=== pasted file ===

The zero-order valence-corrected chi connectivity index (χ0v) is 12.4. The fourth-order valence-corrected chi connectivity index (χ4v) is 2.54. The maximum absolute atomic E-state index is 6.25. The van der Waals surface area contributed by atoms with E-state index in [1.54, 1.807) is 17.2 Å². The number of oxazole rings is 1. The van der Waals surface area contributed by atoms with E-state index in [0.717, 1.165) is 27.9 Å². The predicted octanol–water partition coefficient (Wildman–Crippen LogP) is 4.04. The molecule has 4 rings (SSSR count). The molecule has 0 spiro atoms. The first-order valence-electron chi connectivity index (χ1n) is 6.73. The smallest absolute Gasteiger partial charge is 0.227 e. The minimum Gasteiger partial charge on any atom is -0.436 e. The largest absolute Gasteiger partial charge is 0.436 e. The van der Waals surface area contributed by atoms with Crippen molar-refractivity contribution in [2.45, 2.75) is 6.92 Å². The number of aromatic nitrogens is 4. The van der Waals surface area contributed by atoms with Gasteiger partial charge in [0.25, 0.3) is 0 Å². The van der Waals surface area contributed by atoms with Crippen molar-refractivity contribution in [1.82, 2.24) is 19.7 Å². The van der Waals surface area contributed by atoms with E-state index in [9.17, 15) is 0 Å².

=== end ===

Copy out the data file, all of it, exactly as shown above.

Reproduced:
The zero-order valence-corrected chi connectivity index (χ0v) is 12.4. The fourth-order valence-corrected chi connectivity index (χ4v) is 2.54. The maximum absolute atomic E-state index is 6.25. The van der Waals surface area contributed by atoms with E-state index in [1.54, 1.807) is 17.2 Å². The number of oxazole rings is 1. The van der Waals surface area contributed by atoms with E-state index in [0.717, 1.165) is 27.9 Å². The predicted octanol–water partition coefficient (Wildman–Crippen LogP) is 4.04. The molecule has 4 rings (SSSR count). The molecule has 0 spiro atoms. The first-order valence-electron chi connectivity index (χ1n) is 6.73. The smallest absolute Gasteiger partial charge is 0.227 e. The minimum Gasteiger partial charge on any atom is -0.436 e. The largest absolute Gasteiger partial charge is 0.436 e. The van der Waals surface area contributed by atoms with Crippen molar-refractivity contribution in [2.45, 2.75) is 6.92 Å². The number of aromatic nitrogens is 4. The van der Waals surface area contributed by atoms with Gasteiger partial charge in [0.25, 0.3) is 0 Å². The van der Waals surface area contributed by atoms with Crippen molar-refractivity contribution in [1.82, 2.24) is 19.7 Å². The van der Waals surface area contributed by atoms with E-state index in [9.17, 15) is 0 Å².